. David Hume on Imagination - Dictionary of Arguments

Philosophy Dictionary of Arguments

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Imagination, philosophy: imaginations are mental representations of non-present situations, events, states, sensory perceptions, experiences with certain characteristics, tones, sound sequences, sounds, noises, voices, smells, heat, coldness etc. The imagination of something undefined is not possible. Understanding a sentence can create an idea of the corresponding situation or image. See also representations past, future, mental states.
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Annotation: The above characterizations of concepts are neither definitions nor exhausting presentations of problems related to them. Instead, they are intended to give a short introduction to the contributions below. – Lexicon of Arguments.

 
Author Concept Summary/Quotes Sources

David Hume on Imagination - Dictionary of Arguments

I 19
Imagination/Hume: principle: each imagination originates from a corresponding impression.
I 69
Imagination/representation/Hume: the idea does not represent, it is a rule, a scheme, a design rule.
>Sensory impression
, >Principles/Hume, >Representation, >Fiction.
I 96
Imagination/Hume: if we apply the corrective rules, we get a contradiction between the principles of the imagination and those of reason. This is where the imagination opposes for the first time as a world principle to correction because the fiction has become a principle, it cannot be corrected by the reflection. the is delirious mind.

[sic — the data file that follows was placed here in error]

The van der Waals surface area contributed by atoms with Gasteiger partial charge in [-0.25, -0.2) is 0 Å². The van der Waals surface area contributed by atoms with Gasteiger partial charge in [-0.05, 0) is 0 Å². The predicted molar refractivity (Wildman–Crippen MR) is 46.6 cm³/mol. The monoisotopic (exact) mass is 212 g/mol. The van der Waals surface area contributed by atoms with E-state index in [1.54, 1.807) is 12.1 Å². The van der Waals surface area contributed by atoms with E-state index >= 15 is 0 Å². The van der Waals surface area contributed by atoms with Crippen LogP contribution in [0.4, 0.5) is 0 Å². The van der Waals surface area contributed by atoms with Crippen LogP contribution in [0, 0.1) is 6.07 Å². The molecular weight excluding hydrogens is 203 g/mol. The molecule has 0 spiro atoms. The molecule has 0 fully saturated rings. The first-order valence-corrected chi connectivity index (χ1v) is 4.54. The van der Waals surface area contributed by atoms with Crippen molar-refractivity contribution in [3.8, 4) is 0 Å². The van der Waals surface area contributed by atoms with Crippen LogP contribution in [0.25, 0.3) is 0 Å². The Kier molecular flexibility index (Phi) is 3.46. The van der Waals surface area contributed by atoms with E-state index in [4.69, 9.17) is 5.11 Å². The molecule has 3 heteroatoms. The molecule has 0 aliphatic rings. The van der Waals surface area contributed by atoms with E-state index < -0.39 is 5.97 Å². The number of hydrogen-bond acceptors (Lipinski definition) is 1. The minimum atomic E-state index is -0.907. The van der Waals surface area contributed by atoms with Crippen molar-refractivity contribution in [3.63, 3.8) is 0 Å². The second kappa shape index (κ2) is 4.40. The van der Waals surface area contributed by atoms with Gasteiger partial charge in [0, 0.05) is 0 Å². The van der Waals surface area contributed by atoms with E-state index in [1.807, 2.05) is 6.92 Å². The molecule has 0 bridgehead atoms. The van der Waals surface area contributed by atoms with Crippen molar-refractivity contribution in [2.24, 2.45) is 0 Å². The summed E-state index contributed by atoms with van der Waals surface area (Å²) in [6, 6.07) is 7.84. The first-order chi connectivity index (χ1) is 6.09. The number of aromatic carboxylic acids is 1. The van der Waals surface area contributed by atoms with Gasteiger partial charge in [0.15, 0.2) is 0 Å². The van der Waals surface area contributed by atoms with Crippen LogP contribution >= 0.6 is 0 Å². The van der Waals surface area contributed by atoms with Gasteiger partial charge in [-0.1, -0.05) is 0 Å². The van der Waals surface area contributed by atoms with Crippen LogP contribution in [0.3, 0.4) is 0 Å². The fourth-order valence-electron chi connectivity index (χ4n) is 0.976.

>Reason/Hume.
I 104
Imagination/Hume: imagination is not an ability or organizing principle. Instead: it is a totality, inventory.
>Totality.
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Vaihinger 152 ff
Ideas/Hume: one-sided negatively: imagination corresponds to fictions.
>Ideas/Hume, >Fictions/Hume.
Ideas/Kant: ideas have cognitive value, because only from these subjective ideas results the objective world for us.
>Ideas Kant.
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McGinn II 58
Identity/Hume: absolutely logical: according to that (=imagination) we can have no good idea about the identity of material objects over time, nor about the self or causal necessity.
>Mind/Hume.

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Explanation of symbols: Roman numerals indicate the source, arabic numerals indicate the page number. The corresponding books are indicated on the right hand side. ((s)…): Comment by the sender of the contribution. Translations: Dictionary of Arguments
The note [Concept/Author], [Author1]Vs[Author2] or [Author]Vs[term] resp. "problem:"/"solution:", "old:"/"new:" and "thesis:" is an addition from the Dictionary of Arguments. If a German edition is specified, the page numbers refer to this edition.
D. Hume
I Gilles Delueze David Hume, Frankfurt 1997 (Frankreich 1953,1988)
II Norbert Hoerster Hume: Existenz und Eigenschaften Gottes aus Speck(Hg) Grundprobleme der großen Philosophen der Neuzeit I Göttingen, 1997
McGinn I
Colin McGinn
Problems in Philosophy. The Limits of Inquiry, Cambridge/MA 1993
German Edition:
Die Grenzen vernünftigen Fragens Stuttgart 1996

McGinn II
C. McGinn
The Mysteriouy Flame. Conscious Minds in a Material World, New York 1999
German Edition:
Wie kommt der Geist in die Materie? München 2001


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Ed. Martin Schulz, access date 2024-05-21
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